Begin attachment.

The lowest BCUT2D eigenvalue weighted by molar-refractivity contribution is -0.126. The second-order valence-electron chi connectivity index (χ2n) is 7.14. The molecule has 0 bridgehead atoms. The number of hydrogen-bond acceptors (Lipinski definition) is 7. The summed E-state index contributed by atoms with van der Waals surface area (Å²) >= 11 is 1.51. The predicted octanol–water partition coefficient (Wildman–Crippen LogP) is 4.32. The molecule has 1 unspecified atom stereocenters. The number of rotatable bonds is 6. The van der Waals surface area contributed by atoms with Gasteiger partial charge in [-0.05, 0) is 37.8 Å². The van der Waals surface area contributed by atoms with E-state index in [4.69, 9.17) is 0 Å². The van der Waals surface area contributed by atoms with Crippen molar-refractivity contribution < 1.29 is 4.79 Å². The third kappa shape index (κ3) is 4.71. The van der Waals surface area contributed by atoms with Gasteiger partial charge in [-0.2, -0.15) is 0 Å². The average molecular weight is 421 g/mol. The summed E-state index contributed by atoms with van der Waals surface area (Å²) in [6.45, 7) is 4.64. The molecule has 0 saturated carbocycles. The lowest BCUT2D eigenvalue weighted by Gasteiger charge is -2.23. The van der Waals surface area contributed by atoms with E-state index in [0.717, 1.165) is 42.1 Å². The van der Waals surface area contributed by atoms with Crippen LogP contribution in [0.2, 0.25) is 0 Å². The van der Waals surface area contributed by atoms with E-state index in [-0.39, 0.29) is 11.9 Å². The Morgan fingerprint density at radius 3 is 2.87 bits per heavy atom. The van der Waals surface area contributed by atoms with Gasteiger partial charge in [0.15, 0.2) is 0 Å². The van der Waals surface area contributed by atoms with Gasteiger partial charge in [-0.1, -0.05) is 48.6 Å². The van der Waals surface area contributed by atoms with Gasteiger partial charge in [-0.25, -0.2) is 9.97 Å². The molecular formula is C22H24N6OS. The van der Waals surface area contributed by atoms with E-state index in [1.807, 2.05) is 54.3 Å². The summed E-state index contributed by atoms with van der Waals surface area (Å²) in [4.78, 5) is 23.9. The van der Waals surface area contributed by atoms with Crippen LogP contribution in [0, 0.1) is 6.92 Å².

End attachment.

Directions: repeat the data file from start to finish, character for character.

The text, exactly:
The lowest BCUT2D eigenvalue weighted by molar-refractivity contribution is -0.126. The second-order valence-electron chi connectivity index (χ2n) is 7.14. The molecule has 0 bridgehead atoms. The number of hydrogen-bond acceptors (Lipinski definition) is 7. The summed E-state index contributed by atoms with van der Waals surface area (Å²) >= 11 is 1.51. The predicted octanol–water partition coefficient (Wildman–Crippen LogP) is 4.32. The molecule has 1 unspecified atom stereocenters. The number of rotatable bonds is 6. The van der Waals surface area contributed by atoms with Gasteiger partial charge in [-0.05, 0) is 37.8 Å². The van der Waals surface area contributed by atoms with E-state index in [4.69, 9.17) is 0 Å². The van der Waals surface area contributed by atoms with Crippen molar-refractivity contribution < 1.29 is 4.79 Å². The third kappa shape index (κ3) is 4.71. The van der Waals surface area contributed by atoms with Gasteiger partial charge in [-0.2, -0.15) is 0 Å². The average molecular weight is 421 g/mol. The summed E-state index contributed by atoms with van der Waals surface area (Å²) in [6.45, 7) is 4.64. The molecule has 0 saturated carbocycles. The lowest BCUT2D eigenvalue weighted by Gasteiger charge is -2.23. The van der Waals surface area contributed by atoms with E-state index in [0.717, 1.165) is 42.1 Å². The van der Waals surface area contributed by atoms with Crippen LogP contribution in [0.2, 0.25) is 0 Å². The van der Waals surface area contributed by atoms with E-state index in [-0.39, 0.29) is 11.9 Å². The Morgan fingerprint density at radius 3 is 2.87 bits per heavy atom. The van der Waals surface area contributed by atoms with Gasteiger partial charge in [0.15, 0.2) is 0 Å². The van der Waals surface area contributed by atoms with Gasteiger partial charge in [-0.1, -0.05) is 48.6 Å². The van der Waals surface area contributed by atoms with Gasteiger partial charge in [-0.25, -0.2) is 9.97 Å². The molecular formula is C22H24N6OS. The van der Waals surface area contributed by atoms with E-state index in [1.807, 2.05) is 54.3 Å². The summed E-state index contributed by atoms with van der Waals surface area (Å²) in [4.78, 5) is 23.9. The van der Waals surface area contributed by atoms with Crippen LogP contribution in [0, 0.1) is 6.92 Å².